On a day when people in South Carolina are mourning yet another vile instance of innocent lives cut short by a deranged white supremacist, obviously I'm not the only one who's going to take to the laptop and write something to try to make some sense of it. Because it doesn't make sense--storming a prayer meeting because blacks are going to rape all the white women is such a blazingly revolting (not to mention tired) excuse for a shooting spree that it might as well have come from a guy named Augustus P. McSlaveholder circa 1852. But one context that does make the tragedy a bit clearer for me is the fact that we're absolute shit at talking seriously about race relations, guns, and mental illness in the United States.
I know I'm not the only person who has entered a discussion about American violence that has left me convinced I am in the Twilight Zone, in which perfectly sane people insist that racism is largely solved, mental illness is all in your head (pun intended), and that gun violence in this country is about a few bad apples and not, you know, guns. I've had people tell me that you can decide not to have depression, that it's a choice. I've had people say that violence is way worse in other countries, and American violence is rare (which is actually not a very good reason to ignore the problem of American violence, since a July 2014 report concluded we had witnessed more than 100 mass shooting since 2009 alone, a stat I didn't have ready to hand at the time). In fact, I have had these conversations so often that now I have a list titled People You Should Never Talk About R, G, or MI With Again, which largely solves itself since they block me on Facebook (thank you for that, Facebook blockers). But let's talk about it today, because people are dying. Shall we?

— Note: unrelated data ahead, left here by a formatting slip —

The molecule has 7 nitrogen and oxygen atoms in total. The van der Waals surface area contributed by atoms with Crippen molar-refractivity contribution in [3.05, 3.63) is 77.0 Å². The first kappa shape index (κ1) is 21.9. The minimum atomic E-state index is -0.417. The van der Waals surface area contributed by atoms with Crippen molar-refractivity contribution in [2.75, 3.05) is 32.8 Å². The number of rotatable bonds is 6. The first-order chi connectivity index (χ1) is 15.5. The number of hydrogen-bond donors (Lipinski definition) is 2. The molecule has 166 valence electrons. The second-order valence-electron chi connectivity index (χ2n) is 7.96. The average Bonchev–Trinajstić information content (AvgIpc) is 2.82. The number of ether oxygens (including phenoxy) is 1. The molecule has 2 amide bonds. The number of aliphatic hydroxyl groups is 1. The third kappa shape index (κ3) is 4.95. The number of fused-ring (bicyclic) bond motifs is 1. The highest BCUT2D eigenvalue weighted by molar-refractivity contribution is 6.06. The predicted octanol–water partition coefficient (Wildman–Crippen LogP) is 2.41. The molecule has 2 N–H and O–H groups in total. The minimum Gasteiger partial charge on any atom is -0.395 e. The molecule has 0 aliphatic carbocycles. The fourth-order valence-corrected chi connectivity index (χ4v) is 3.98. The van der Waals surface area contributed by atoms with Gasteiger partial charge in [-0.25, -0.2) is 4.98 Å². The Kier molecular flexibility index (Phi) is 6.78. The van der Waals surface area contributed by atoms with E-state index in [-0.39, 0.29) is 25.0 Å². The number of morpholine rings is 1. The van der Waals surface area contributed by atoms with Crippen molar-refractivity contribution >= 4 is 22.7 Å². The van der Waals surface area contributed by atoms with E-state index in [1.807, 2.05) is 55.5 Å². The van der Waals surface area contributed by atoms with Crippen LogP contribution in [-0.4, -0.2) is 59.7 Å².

Let's start with guns. The Founding Fathers, May They Forever Shine Down Upon Us in Bewigged Intergalactic Wisdom, said we had the right to bear arms. I agree with them. So far so good. Let's have guns. Three quarters of the guns used in mass killings were obtained legally. Awesome. The Founding Fathers, May They Eternally Bless Our Cheeseburger-Stuffed Crust Pizzas From Sea to Shining Sea, were talking about flintlock rifles. How many people exactly do you think you can kill with a flintlock rifle? The Founding Fathers, May They in Glorious Perpetuity Hail the Epic Fireworks of Liberty on Our Cookouts, did not have access to assault weapons. Here is an excerpt from a Mother Jones article regarding mass killings, which almost exclusively are accomplished with guns rather than, say, poison gas:
The arsenal included dozens of assault rifles and semi-automatic handguns with high-capacity magazines. Just as Jeffrey Weise used a .40-caliber Glock to slaughter students in Red Lake, Minnesota, in 2005, so too did James Holmes, along with an AR-15 assualt rifle, when blasting away at his victims in a darkened movie theater. In Newtown, Connecticut, Adam Lanza wielded a .223 Bushmaster semi-automatic assault rifle as he massacred 20 school children and six adults.
Now, I'm no gun expert, but I am a historical novelist, and I'm pretty sure this isn't the weaponry George and Ben and Thomas et al had in mind when they were discussing our right to defend ourselves against British occupation. I'm also not a hunting expert, but I'm reasonably certain you don't need that kind of firepower to kill a deer.